Tough French lessons

14th January 2000 at 00:00
When Fay Minto took a school trip across the Channel, she expected culture... not chaos.

It was the middle of my first year as a French teacher, and, keen to impress, I volunteered to lead a trip to France with one other adult and 10 sensible sixth-formers. Everything was organised by experienced people who had done it all before. What could possible go wrong?

Day One 07.00h. Where's the minibus to take us the 30 miles to the station? We make it with 10 minutes to spare, but a broken gas main at Peterborough means we miss our Eurostar connection. 20.00h at the Gare du Nord. A previous occupant has been sick in the coach hired to take us to our French host families. It's raining.

Day Two 00.30h. One girl is rushed to hospital with a severe asthmatic attack and has to have a tracheotomy. She spends the next week 28km away in a nearby hospital.

Day Three Visit a water treatment works - and retch. Still raining.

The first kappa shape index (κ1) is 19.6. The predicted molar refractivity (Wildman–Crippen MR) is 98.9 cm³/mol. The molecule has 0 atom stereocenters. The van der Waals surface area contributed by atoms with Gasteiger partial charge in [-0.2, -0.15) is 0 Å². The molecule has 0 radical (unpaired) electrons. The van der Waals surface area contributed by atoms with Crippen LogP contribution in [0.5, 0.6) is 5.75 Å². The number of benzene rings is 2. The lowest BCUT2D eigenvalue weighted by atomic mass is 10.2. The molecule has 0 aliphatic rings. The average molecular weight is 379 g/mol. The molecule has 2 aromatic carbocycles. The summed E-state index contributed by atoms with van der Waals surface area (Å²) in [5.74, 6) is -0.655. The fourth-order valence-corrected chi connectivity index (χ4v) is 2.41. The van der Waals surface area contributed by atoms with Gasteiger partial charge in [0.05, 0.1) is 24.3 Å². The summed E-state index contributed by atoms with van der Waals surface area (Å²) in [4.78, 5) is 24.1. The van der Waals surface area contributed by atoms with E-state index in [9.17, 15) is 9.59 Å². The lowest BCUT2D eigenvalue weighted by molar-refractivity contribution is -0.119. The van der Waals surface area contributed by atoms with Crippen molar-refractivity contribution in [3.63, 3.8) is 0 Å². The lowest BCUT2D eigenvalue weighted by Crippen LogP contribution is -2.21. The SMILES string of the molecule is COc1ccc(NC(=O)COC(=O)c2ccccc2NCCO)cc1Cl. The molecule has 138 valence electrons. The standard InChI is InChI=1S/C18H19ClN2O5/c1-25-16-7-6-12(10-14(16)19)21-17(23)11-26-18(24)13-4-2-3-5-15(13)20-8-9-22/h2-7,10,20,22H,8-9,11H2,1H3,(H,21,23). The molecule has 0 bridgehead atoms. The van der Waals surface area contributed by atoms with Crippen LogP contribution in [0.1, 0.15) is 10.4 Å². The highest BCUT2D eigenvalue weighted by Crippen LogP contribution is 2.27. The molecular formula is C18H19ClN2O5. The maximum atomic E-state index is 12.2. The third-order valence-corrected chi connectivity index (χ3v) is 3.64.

Day Four Our asthma patient starts to smile a bit. Days five and six pass normally. Some clearer spells.

Day Seven Visit a superb chateau, but can't go in because the wner died the night before and is inside. It is snowing.

Day Eight Arrive "home" to find my host's father has died. The English patient comes out of hospital and confesses she has been seeing her doctor for weekly asthma check-ups.

Day Nine Get drenched during a park walk, then the owner of the nearest cafe won't let the students eat their sandwiches inside.

Day Ten End-of-stay party. One of our girls has an allergic reaction to the food, turns purple and swells up like a balloon. In hospital, they put her on a drip. Eventually the purple turns blotchy and she is allowed to go home.

Day Eleven I'm pleased to get wet in some English rain.

Tips for organising a trip....

* Go over students' medical history with a fine tooth comb. Take traveller's cheques for medicines and other emergencies.

* Read and reread your travel insurance. Take originals and copies of all the E111s and complete comprehensive medical forms so you know exactly who has what.

* Take an umbrella.

Fay Minto is French co-ordinator at the Duke's Middle School, Alnwick, Northumberland

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